Instead of using the coronavirus crisis as an opportunity to begin planning for a sustainable economy based on renewable energy, environmental activists say the government is instead pushing a regressive business-as-usual budget.
Climate Action Network South Asia – Nepal (CANSA) says the contents of the Nepal Government Policies and Programs 2077/78 and Principles and Priorities of the Appropriation Bill 2077 presented in Parliament last week do not favour long-term economic stability, sustainable use of resources and the constitutionally-guaranteed right of citizens to live in clean, unpolluted places.
The group says the policies announced in the two documents show that the upcoming budget has shortcomings in government planning and policymaking not just dealing with the fallout of the lockdown on the economy, but also in steering the country’s towards a more sustainable path.
Nepal lockdown proves air quality can be improved, Sonia Awale
Despite Nepal’s dynamic hydropower and solar power potential, it still remains heavily reliant on imported petroleum products for energy. While electricity makes up only 3% of domestic energy consumption, petroleum products constitute close to 17% — the rest is still biomass like firewood and agricultural residue.
Nepal spent Rs 215 billion last year on importing petroleum products, far greater than what is earned from all the country’s exports put together. CANSA therefore urges the government to enact policies that introduce self-sufficiency, accountability to the environment and sustainability into Nepal’s energy consumption needs.
The only way to do this, the group says, is ‘the gradual displacement of fuel-based vehicles by electric vehicles to reduce, in the long-term, the reliance on fuel’ by establishing a Renewable Energy Fund to create electric-powered public transport systems. Private vehicles owners could also be given incentives and subsidies to switch to battery-operated cars and motorcycles.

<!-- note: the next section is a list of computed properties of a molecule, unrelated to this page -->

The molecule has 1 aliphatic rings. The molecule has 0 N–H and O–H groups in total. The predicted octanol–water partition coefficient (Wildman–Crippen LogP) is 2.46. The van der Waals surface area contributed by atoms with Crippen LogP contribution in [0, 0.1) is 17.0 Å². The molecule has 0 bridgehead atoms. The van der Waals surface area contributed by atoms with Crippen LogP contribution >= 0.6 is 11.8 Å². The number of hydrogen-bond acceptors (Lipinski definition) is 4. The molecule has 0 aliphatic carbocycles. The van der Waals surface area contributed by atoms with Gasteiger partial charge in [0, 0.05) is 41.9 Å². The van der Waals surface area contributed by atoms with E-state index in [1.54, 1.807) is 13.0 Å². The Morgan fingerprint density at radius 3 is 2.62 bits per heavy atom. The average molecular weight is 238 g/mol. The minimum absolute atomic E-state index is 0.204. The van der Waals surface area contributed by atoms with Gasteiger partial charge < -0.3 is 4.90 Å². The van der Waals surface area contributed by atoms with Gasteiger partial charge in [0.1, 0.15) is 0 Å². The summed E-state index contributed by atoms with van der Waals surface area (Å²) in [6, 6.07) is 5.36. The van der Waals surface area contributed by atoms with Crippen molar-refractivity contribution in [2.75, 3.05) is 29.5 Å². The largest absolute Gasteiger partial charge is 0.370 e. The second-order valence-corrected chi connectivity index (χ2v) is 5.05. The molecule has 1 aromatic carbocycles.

Kathmandu’s road ahead post-COVID-19, Bhushan Tuladhar
Existing petrol and diesel vehicles can also be converted to electric transmission if the government to introduced much-delayed legalisation of this process.
CANSA also advocates a change in energy consumption patterns in the home. Economical and environmentally-friendly sources such as biogas and induction stoves are cited as clean and green energy sources to replace imported LPG, especially because Nepal’s hydropower plants are generating surplus power. The biogas industry in particular has roots in Nepal, the cheap and clean production added to low wastage and longer usage making it increasingly popular among consumers.
‘These can present multiple benefits to all stakeholders involved, including the billions saved on imports which is then recycled into the economy. The strain on the environment is greatly reduced, cutting down on health costs and improving prospects for tourism,” CANSA said in a pre-budget statement.
CANSA also says there should be effective and adequate relief for those most affected by the COVID-19 lockdown – small and medium entrepreneurs already affected by climate-induced chances. It also wants the government to discourage activities that over-exploit natural resources, and industries that pollute the air and water.